In our previous blog, I looked at some of the features of PowerPoint that can help marketing and communications managers, such as the program’s ubiquity, intuitiveness, and user-friendly interface. In part two of our marketing and comms focus, I wanted to explore the roots of PowerPoint – presentation design.

Not everything we learned in school is entirely useful – like why do I understand the concept of ‘erosion’ but have zero idea how the government or the internet actually work? However, one big takeaway from school and university is the importance of public speaking and presentation in the corporate world.

We barely notice just how often we’re expected to present to others – from job interviews to sales pitches to meetings and conferences. Furthermore, the proliferation of TED Talks has really catapulted the popularity of presentations into the stratosphere. However, watching these keynotes, people begin to realise what keeps audiences engaged and what puts viewers into a coma.

Slideshowtime: Enter PowerPoint

PowerPoint is the OG presentation design software – and for good reason. It’s easy to use and includes heaps of features that makes the idea of public speaking a little less daunting. Shamefully, a lot of presenters will use their PowerPoint slideshow as a crutch – relying on bulletpoints and pretty pictures to mask a lack of preparation.

PowerPoint is supposed to reinforce a presenter’s message rather than directly convey it. A well-designed PowerPoint presentation can transform a dull talk into a memorable experience so long as the present isn’t simply reading off their slides. The trick is to ensure that the presentation is the headliner and the PowerPoint is support act.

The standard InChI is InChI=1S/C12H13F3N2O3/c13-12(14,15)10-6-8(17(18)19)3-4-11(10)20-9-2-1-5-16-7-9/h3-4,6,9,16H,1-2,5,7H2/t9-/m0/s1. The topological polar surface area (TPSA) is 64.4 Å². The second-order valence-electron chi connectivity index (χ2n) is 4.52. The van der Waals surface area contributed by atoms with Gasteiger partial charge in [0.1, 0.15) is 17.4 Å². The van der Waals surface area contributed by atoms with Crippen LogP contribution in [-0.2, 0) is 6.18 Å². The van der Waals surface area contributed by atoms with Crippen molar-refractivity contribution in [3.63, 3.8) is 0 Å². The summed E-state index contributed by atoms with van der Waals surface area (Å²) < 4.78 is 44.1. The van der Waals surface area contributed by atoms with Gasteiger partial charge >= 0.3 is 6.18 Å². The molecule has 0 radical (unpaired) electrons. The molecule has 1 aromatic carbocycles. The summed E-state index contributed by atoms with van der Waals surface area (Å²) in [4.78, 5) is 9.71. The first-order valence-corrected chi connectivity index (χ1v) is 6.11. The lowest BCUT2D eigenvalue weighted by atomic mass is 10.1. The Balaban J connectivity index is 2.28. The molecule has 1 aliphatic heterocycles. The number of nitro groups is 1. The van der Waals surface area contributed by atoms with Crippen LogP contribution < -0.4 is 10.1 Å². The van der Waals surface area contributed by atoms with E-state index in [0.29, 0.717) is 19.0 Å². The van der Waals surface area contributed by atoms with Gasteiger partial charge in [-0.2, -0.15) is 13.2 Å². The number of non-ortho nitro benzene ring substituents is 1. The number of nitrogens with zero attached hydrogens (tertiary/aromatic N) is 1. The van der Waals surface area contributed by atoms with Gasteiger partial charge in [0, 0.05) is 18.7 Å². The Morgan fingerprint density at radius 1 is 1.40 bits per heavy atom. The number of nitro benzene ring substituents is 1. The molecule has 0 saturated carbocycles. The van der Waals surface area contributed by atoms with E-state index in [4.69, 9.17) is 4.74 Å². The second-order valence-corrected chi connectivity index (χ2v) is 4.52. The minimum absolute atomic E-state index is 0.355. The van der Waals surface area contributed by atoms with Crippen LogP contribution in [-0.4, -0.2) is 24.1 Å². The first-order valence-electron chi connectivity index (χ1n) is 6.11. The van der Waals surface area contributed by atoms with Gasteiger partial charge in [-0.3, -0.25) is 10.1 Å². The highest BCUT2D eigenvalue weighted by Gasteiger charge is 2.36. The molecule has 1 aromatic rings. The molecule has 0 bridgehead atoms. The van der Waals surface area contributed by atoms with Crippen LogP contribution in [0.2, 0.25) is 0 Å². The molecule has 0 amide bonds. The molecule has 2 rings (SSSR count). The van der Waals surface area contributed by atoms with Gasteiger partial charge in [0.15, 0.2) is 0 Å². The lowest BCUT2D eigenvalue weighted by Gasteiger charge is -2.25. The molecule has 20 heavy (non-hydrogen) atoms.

Imagine how much more confidently you could present to staff, clients, or investors with the right PowerPoint behind you. A slideshow can condense some of your more complex ideas into something more easily interpreted or highlight some of your more salient points with infographics, diagrams, photos, and charts.

Presentation: Communications & Crowd Captivation

Marketing is the marriage of message and delivery that entices consumer reaction. PowerPoint is the ultimate resource for ensuring delivery with style and substance. Within any business calendar year, you’ll likely be expected to give several presentations and PowerPoint is there to save you some time and sanity while building your presentation confidence.

Presentations not only give the opportunity to inform stakeholders; they’re a chance to demonstrate and humanise brand identity. Think back to those wonderful presentations by Steve Jobs where he first unveiled the iPod or iPhone. Seeing Apple’s co-founder show off this revolutionary technology not only demonstrated its capability to consumers – it reminded users about the people behind the brand. Steve Jobs’ excitement during those presentations is palpable and watching him navigate this revolutionary technology made it more accessible than ever.

Presentations puts a human voice and face to an abstract idea, product, or brand. Apple could have explained at length about the benefits of an iPhone in 2007 with a simple video, but watching the iPhone’s ‘creator’ play around with it during an on- stage presentation really highlighted how this technology would change people’s lives forever.

I’ve written at length about the importance of branding and how the world’s biggest companies invest heavily in being recognisable and trust-worthy names. Next time, I’ll look at how PowerPoint can be used for other branding communications such as video, print, digital, and interactive.



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